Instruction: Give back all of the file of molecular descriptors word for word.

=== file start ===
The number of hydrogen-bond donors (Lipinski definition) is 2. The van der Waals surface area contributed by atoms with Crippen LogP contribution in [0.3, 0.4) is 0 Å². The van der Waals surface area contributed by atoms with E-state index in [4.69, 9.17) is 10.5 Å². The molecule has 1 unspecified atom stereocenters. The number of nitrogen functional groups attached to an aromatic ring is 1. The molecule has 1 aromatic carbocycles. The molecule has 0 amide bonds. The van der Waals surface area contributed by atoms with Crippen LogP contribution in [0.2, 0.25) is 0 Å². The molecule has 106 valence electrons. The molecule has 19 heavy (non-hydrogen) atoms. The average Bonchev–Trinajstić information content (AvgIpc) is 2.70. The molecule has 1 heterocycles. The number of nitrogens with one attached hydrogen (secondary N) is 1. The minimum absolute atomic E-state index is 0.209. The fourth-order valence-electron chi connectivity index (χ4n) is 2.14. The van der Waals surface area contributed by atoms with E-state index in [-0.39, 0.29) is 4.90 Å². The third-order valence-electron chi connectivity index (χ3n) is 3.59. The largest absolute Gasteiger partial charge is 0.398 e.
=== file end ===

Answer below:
The number of hydrogen-bond donors (Lipinski definition) is 2. The van der Waals surface area contributed by atoms with Crippen LogP contribution in [0.3, 0.4) is 0 Å². The van der Waals surface area contributed by atoms with E-state index in [4.69, 9.17) is 10.5 Å². The molecule has 1 unspecified atom stereocenters. The number of nitrogen functional groups attached to an aromatic ring is 1. The molecule has 1 aromatic carbocycles. The molecule has 0 amide bonds. The van der Waals surface area contributed by atoms with Crippen LogP contribution in [0.2, 0.25) is 0 Å². The molecule has 106 valence electrons. The molecule has 19 heavy (non-hydrogen) atoms. The average Bonchev–Trinajstić information content (AvgIpc) is 2.70. The molecule has 1 heterocycles. The number of nitrogens with one attached hydrogen (secondary N) is 1. The minimum absolute atomic E-state index is 0.209. The fourth-order valence-electron chi connectivity index (χ4n) is 2.14. The van der Waals surface area contributed by atoms with E-state index in [-0.39, 0.29) is 4.90 Å². The third-order valence-electron chi connectivity index (χ3n) is 3.59. The largest absolute Gasteiger partial charge is 0.398 e.